By Leslie Ann Aquino
There will be a simultaneous “Traslacion” (procession) of the Black Nazarene on January 9.
Father Douglas Badong, parochial vicar of Quiapo Church, revealed that aside from Manila, at least seven areas will hold their own “traslacion” on the same day.
He identified these areas as Tagum in Davao, Catarman in Samar, Nueva Vizcaya, Palawan, Bicol and Cagayan de Oro.
For the first time, Douglas said Batanes will also hold the traslacion as well as the United Arab Emirates.
Here in Manila, the traslacion will start at the Quirino Grandstand around 5 am after the morning prayer.
Monsignor Hernando Coronel, rector of Quiapo Church, explained that the purpose of the simultaneous trasclacion is the way of different communties to show their love for the Nazareno.
“This is to show our love for the Nazareno, who is one with us,” he said in a press briefing in Manila, Thursday.
According to Coronel, the image of the Black Nazarene is not unique to Quiapo as there are other countries where the image is also being venerated and revered.
“There is this place which we will be visiting in Panama together with some Filipino youth friends…in Portobelo they call it the Black Christ. Their latest fiesta we even covered it via social media. So, this is really becoming worldwide,” he said.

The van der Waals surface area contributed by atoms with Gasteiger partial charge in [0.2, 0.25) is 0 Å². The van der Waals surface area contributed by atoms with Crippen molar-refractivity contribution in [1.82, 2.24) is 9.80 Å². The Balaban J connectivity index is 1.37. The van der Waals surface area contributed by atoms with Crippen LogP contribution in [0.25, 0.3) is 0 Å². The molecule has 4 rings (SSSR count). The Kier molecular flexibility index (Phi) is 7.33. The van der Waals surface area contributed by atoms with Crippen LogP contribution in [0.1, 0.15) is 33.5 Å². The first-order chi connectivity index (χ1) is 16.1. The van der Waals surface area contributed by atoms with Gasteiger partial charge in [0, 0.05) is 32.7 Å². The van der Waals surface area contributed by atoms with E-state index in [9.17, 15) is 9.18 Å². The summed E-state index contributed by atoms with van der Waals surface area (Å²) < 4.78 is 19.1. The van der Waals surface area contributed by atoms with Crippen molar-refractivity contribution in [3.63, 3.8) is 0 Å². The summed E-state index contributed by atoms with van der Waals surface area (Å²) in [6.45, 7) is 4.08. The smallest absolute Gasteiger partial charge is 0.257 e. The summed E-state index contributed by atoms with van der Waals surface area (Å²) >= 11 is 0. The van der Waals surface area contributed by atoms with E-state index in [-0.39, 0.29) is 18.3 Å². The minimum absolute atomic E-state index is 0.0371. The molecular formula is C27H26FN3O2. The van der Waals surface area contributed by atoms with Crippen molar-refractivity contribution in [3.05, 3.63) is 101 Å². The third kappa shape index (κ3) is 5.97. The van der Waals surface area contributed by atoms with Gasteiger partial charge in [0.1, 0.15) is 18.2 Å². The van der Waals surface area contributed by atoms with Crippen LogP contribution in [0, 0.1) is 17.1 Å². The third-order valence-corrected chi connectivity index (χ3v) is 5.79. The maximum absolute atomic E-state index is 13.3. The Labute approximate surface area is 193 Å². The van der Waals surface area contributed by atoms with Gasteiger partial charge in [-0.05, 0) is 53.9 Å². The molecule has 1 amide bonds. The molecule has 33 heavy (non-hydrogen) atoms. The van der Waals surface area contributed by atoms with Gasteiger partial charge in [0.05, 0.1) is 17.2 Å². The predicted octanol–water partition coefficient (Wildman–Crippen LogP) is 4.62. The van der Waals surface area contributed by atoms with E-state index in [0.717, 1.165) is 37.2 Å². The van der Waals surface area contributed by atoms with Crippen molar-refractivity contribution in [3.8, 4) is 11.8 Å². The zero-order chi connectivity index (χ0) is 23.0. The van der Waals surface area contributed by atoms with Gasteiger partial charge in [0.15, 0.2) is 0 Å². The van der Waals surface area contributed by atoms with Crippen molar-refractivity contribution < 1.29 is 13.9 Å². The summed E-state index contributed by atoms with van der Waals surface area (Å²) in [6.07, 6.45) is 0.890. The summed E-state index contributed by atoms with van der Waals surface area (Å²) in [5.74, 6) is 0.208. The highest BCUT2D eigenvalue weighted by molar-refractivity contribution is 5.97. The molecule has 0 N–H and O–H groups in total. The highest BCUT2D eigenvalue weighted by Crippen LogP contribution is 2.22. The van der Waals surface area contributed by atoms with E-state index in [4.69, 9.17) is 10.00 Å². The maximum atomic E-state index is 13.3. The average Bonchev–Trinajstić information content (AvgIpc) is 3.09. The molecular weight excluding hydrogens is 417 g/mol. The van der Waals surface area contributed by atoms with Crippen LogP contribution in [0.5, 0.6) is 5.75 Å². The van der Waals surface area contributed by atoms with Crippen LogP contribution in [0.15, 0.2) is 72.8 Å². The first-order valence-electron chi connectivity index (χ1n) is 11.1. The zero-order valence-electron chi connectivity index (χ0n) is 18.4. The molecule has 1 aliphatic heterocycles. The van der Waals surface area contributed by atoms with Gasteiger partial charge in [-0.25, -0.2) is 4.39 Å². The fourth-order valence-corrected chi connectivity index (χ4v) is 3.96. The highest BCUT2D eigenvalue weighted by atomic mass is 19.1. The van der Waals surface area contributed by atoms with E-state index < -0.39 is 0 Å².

And with the number of devotees growing yearly, church officials expect the number of those who will participate in the whole celebration of the Feast of Black Nazarene to be more than 21 million this year.
“More than 21M we are confident with that,” said Fr. Danichi Hui, parochial vicar of Quiapo, said.
Last year, a total of 21 million participated in the feast beginning December 31, 2017 until January 9, 2018.
As for the actual procession last year, authorities said there were some 2.5 million that joined.
Done every January 9, the traslacion or procession commemorates the transfer of the miraculous image from Bagumbayan (Luneta) to Quiapo Church.
The Black Nazarene is a life-sized, dark-colored, wooden sculpture of Jesus Christ that was brought to Manila by Augustinian priests in 1607. Tradition holds that it got its color after it was burned in a fire that hit the Spanish galleon carrying it.